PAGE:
5. Two witnesses of legal age, not related to any of the parties (i.e. within the fourth grade of consanguinity or second degree of kinship or by adoption). This means the following people cannot serve as witnesses: brother/sister, cousin, uncle/aunt, nephew/niece, son/daughter-in-law, father/mother-in-law or brother/sister-in-law-of the couple to be married.
  6. Panamanian ID card (cedula) or passport with corresponding visa.

For detailed information in Spanish, go to the PanamaTramita website, and search for “contraer matrimonio.”


This section provides an overview of the intercountry adoption process. The process varies greatly, as it is governed by the laws of the countries where the adoptive parents and the child reside (which in the case of the United States means both federal and state law), and also in which of these locations the legal adoption is finalized. Additionally, if the child’s home country is a party to the Hague Adoption Convention, the Hague processes of both countries must be followed. Prospective adoptive parents should consider all of these factors when evaluating what to expect.

Why Adopt?

“The child, for the full and harmonious development of his or her personality, should grow up in a family environment, in an atmosphere of happiness, love and understanding. … [I]ntercountry adoption may offer the advantage of a permanent family to a child for whom a suitable family cannot be found in his or her State of origin.”

-Hague Adoption Convention, Preamble

Every child benefits from a loving home in deeply profound ways.  Intercountry adoption has made this permanently possible for hundreds of thousands of children worldwide.  When children cannot remain with a relative, and new parents within their communities cannot be found, intercountry adoption opens another pathway to children to receive the care, security, and love that a permanent family can provide.

Some additional resources:

Child Welfare Information Gateway – A service of the Children’s Bureau, Administration for Children and Families, U.S. Department of Health and Human Services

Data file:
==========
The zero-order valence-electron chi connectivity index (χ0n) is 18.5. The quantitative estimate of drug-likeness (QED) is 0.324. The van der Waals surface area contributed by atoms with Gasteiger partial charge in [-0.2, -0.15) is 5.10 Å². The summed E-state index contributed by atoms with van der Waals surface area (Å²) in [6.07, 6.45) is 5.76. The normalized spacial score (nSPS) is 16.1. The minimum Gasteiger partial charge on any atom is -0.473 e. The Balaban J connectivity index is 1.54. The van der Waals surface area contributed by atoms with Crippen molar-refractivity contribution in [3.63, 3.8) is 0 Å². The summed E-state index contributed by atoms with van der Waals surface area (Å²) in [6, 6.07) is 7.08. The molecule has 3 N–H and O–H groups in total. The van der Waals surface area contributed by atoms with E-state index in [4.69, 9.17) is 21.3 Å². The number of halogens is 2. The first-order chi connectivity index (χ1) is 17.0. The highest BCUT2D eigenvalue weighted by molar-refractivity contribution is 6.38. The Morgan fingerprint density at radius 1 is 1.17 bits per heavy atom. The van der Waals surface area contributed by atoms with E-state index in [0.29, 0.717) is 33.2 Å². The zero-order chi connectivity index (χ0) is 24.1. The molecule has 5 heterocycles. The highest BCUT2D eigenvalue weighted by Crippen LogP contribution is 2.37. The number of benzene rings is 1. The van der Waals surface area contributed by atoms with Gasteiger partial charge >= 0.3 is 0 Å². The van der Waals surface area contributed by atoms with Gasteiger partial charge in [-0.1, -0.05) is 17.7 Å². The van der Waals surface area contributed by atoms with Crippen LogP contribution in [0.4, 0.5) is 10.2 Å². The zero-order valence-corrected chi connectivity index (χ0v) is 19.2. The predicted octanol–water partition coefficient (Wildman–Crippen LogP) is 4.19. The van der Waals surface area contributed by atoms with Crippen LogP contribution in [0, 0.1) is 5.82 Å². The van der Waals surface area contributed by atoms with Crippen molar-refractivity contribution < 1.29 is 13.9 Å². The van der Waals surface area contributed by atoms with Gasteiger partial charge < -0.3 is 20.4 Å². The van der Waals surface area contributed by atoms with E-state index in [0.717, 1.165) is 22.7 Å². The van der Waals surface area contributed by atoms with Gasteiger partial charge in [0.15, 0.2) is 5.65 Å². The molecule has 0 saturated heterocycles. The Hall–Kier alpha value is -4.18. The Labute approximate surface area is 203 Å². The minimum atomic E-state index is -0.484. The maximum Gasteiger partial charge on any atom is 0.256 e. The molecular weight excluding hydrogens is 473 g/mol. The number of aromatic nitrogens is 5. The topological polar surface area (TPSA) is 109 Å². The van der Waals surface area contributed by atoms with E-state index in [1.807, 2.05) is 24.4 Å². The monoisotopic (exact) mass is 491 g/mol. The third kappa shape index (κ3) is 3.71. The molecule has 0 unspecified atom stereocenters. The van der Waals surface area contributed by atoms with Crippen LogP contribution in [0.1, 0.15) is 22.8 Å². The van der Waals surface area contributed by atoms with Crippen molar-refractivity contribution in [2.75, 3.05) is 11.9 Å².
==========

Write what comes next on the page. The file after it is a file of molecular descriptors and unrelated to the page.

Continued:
Medline Plus – A service of the U.S. National Library of Medicine and the National Institutes of Health

The American Academy of Pediatrics

Who Can Adopt?

To adopt a child from another country and bring that child to live in the United States, you must first be found eligible to adopt under U.S. law.  The federal agency that makes this determination is U.S. Citizenship and Immigration Services (USCIS), part of the Department of Homeland Security.  You may not bring an adopted child (or a child for which you have gained legal custody for the purpose of immigration and adoption) into the United States until USCIS determines that you are eligible to adopt from another country.

National Requirements

You must meet certain requirements to bring a foreign-born child whom you’ve adopted to the United States.  Some of the basic requirements include the following:

  1. You must be a U.S. Citizen.
  2. If you are unmarried, you must be at least 25 years old.
  3. If you are married, you must jointly adopt the child (even if you are separated but not divorced), and your spouse must also be either a U.S. citizen or in legal status in the United States.
  4. You must meet certain requirements that will determine your suitability as a prospective adoptive parent, including criminal background checks, fingerprinting, and a home study.
State Requirements

In addition to qualifying to adopt under U.S. law, you must also meet your home state’s requirements for prospective adoptive parents.  Learn more about individual state requirements on the Child Welfare Information Gateway website.

Foreign Country Requirements

Each country has its own requirements for adopting parents.  These are explained in the Country Information section of this website.